Leonore Overture No.1
Violin Concerto in D, Op.61
Prélude à laprès-midi dun faune
The Rite of Spring
Gil Shaham (violin)
Reviewed by: Kenneth Carter
Reviewed: 13 March, 2004
Venue: Royal Festival Hall, London
The programme fell into two halves: Beethoven before the interval, and ballet music after it. For Beethoven, Hugh Wolff is of classical persuasion. He induced the Philharmonia Orchestra to play in a controlled, miniaturist style. Leonore No.1 was jettisoned from Beethoven’s 1805 opera, Leonore – which a decade later would become Fidelio – because the composer regarded it as lightweight. So, this was an interesting, enterprising choice, yet under Wolff’s baton the opening tension seemed over-extended – of suspense for its own sake. The ensuing release was modestly skittish but not exuberant.
The Violin Concerto, from a year later, was played in similar mood. The opening four timpani strokes declared that a delicately conceived chamber performance of a rare order. The long, grave introduction prepared elegantly for Gil Shaham’s entrance. (He replaced Kyung-Wha Chung.) Both were things of refined beauty, as was the moderated remainder to this stately movement. The Larghetto pursued its course sublimely and serenely. Shaham played with an enraptured beauty, with such sensitive nuance. Wolff and Shaham were at one in their view of the work, a musical partnership in living evidence throughout this exquisite performance.
I really enjoyed the tight focus and clear sight of Wolff’s Faune. Debussy’s music had a pulse – especially in the places where there seems to be none (a feature of Debussy’s writing that too many conductors miss – but not Boulez, of course). Wolff’s beat was strict but not insensitive (just as it should be). As a result, we heard tension, like the winding of a spring. The afternoon was not merely and tritely languorous: it had shimmering, suspenseful heat. Achieving and sustaining this mood was a commendable feat.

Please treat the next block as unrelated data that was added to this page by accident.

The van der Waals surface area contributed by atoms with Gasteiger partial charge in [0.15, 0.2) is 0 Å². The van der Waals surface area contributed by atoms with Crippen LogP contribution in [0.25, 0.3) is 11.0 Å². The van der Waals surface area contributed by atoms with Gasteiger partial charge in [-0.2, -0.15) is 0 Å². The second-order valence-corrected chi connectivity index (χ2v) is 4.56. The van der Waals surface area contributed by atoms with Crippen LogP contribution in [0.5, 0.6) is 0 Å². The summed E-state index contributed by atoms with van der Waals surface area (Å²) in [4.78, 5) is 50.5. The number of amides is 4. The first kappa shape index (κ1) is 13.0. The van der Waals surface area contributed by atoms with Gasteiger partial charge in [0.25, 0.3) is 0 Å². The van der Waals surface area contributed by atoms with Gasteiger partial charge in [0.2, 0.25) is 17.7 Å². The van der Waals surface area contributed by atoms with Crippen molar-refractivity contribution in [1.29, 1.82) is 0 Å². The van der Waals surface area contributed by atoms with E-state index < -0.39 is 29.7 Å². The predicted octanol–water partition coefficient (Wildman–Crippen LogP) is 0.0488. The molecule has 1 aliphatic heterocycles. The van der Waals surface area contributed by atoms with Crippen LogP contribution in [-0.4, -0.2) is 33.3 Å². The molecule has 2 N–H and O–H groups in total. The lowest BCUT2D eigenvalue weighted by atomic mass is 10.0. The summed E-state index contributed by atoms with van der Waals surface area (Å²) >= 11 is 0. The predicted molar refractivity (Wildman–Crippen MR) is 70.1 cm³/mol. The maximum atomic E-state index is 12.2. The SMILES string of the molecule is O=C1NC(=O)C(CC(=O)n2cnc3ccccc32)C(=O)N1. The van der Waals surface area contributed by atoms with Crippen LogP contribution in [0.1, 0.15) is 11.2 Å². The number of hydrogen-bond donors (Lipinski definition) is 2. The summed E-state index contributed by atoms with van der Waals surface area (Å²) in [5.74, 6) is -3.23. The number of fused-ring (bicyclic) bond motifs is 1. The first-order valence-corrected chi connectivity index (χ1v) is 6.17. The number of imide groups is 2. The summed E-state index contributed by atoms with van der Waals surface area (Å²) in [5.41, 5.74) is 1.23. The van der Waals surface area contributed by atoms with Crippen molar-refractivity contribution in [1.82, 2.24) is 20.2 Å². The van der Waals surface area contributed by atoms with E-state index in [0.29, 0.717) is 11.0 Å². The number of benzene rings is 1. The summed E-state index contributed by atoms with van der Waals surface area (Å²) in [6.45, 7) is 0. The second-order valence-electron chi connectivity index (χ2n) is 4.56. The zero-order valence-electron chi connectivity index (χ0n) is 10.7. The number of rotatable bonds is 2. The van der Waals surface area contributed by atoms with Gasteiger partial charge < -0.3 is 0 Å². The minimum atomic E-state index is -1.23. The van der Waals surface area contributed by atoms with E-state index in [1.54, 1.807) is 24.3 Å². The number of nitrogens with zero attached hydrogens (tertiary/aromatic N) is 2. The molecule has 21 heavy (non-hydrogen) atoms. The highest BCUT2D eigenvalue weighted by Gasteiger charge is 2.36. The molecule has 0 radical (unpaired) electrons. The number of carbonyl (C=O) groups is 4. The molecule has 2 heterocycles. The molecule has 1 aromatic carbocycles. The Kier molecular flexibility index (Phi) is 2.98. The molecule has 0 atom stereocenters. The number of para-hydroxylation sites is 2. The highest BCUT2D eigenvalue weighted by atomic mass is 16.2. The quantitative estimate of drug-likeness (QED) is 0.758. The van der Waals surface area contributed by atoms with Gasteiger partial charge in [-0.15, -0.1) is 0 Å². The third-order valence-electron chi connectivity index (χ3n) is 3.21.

In The Rite of Spring, Wolff was akin to a ringmaster. He revelled in Stravinsky’s huge eclectic orchestra. Again and again he cracked his whip, commanding his circus of loud and extraordinary instruments to perform: piccolos, alto flute, E flat clarinet, bass clarinets, contrabassoon, Wagner tubas, D trumpet, bass trumpet, bass trombone, two timpanists – as well, incomparably, the usual orchestral suspects.
The Philharmonia responded brilliantly. The occasion became a showpiece for London’s finest to blazon its prowess. Wolff turned the ballet into a concerto for orchestra: the playing was showy, grand, colourful and exhilarating. (Wolff seemed less interested in the sounds that the strings make.) This was music still to dance to. It was riotous – no need for mayhem in the stalls: it was there on the platform!
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